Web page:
Alex and Marv have been good friends for a long time.  Afterall, they have something undeniable in common--an insatiable love of streamer fishing.  Along with a handful of other top Michigan anglers, these guys have been at the forefront of streamer fishing for big browns on the AuSable river for years.  Few people do it better.

Same trout . . . the boga grip is great for photos.

Nice hen

Thanks Marv and Alex for the pic's

Thursday, November 18, 2010


Lovell's Riverside Tavern located on the North Branch of the Au Sable river hosted their first annual "Shiver on the River" on Sunday November 14th.  Over 30 folks plunged, ran, tumbled into the Au Sable's North Branch in the spirit of good fun, camaraderie, and silliness.  The event was a huge success.  Cars filled the parking lot and lined both sides of the road.

Young, old, and costumed get their shiver on 

The rules required that all participants dipped at least neck deep.  Not an easy feat in the upper North Branch.  Understand that this guy is definitely sitting on the bottom.  Those boys that cut a swath in the ice of some frozen lake and quickly jump in and hop out have nothing on the "Shiver" folks.  These hardy souls have to wade out to the middle of the rocky river and ease into knee deep water.  Takes discipline drinks.

Lots of onlookers marvel at the spectacle

This thermometer on the tree next to the river says much.

No ducks were harmed in this picture.

Wednesday, November 17, 2010

Corner of Wakely and N. Down River

There's a old, little, long since out-of-business convenience store near the AuSable river that the owners keep interesting.  With the changing of each season, the folks change the "man in the window".  Over the years it's become a fun, comfortable, strange part of being a Crawford County local.  My wife and I sort of look forward to the new displays and even tend to compain a little if we feel the change is running late.  I expect we'll see a hunter soon.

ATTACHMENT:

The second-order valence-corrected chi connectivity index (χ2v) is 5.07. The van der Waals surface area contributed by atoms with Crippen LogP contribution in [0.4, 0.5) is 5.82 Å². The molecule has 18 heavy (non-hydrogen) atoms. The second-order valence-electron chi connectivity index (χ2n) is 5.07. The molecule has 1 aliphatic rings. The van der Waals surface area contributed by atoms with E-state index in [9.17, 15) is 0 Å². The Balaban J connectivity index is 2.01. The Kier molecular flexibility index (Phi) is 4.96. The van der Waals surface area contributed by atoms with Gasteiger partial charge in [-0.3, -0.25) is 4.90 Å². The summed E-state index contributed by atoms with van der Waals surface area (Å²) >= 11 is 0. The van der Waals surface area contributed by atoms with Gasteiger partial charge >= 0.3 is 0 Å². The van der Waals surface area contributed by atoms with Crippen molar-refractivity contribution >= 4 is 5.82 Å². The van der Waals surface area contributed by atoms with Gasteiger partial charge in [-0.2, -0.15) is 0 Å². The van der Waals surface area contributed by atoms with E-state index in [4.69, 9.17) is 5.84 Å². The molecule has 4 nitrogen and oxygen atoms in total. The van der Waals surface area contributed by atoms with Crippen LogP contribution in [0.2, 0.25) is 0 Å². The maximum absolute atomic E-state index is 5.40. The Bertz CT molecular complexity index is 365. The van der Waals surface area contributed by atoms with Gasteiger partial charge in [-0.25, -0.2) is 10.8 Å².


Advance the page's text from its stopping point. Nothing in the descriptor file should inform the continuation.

Tuesday, November 16, 2010

Fly Fishing License Plates

Good friend of the shop, Tim, gave us this cool license plate to hang on the wall.  If you've got an expired fly fishing themed plate, we'd love to have it for the shop wall.  And for your efforts we'll swap you a FREE Old AuSable hat.  If it's really cool, don't be afraid to barter with us . . . who knows what you can talk us into.

Monday, November 15, 2010

Grouse Season

Well, grouse season is all but wrapped up now with the opening of firearm deer season in Northern Michigan.  I hate to see it go.  Maybe we'll go a last time or two when the season opens agian in December but we tend to leave the birds alone in the late season--they've got enough on their plate getting ready for winter.   If there's not too much snow, I'll run the pups solely for the experience.

It's alwasy bittersweet this time of year.  I just don't want to let Fall move into winter.  Rifle season is okay for a little while but it gets long for me.  And it marks the beginning of production tying, snow shoveling, wood hauling--work.  When you you make your career in  a fly shop, work isn't supposed to be involved.  You just sit around and talk fishing all day (I wish).

This fan is from a nice red-phased grouse I shot this year.  Grouse in our area are generally gray phase, so the reds can be rare.  There's a thousand theories about grouse and their populations.  I find them all weak and incomplete.  For example, some folks say that when you start seeing more red phased grouse up here that the grouse numbers are on the rise.  Maybe.  I thought the overall numbers were down this year and roughly half the birds I shot were reds.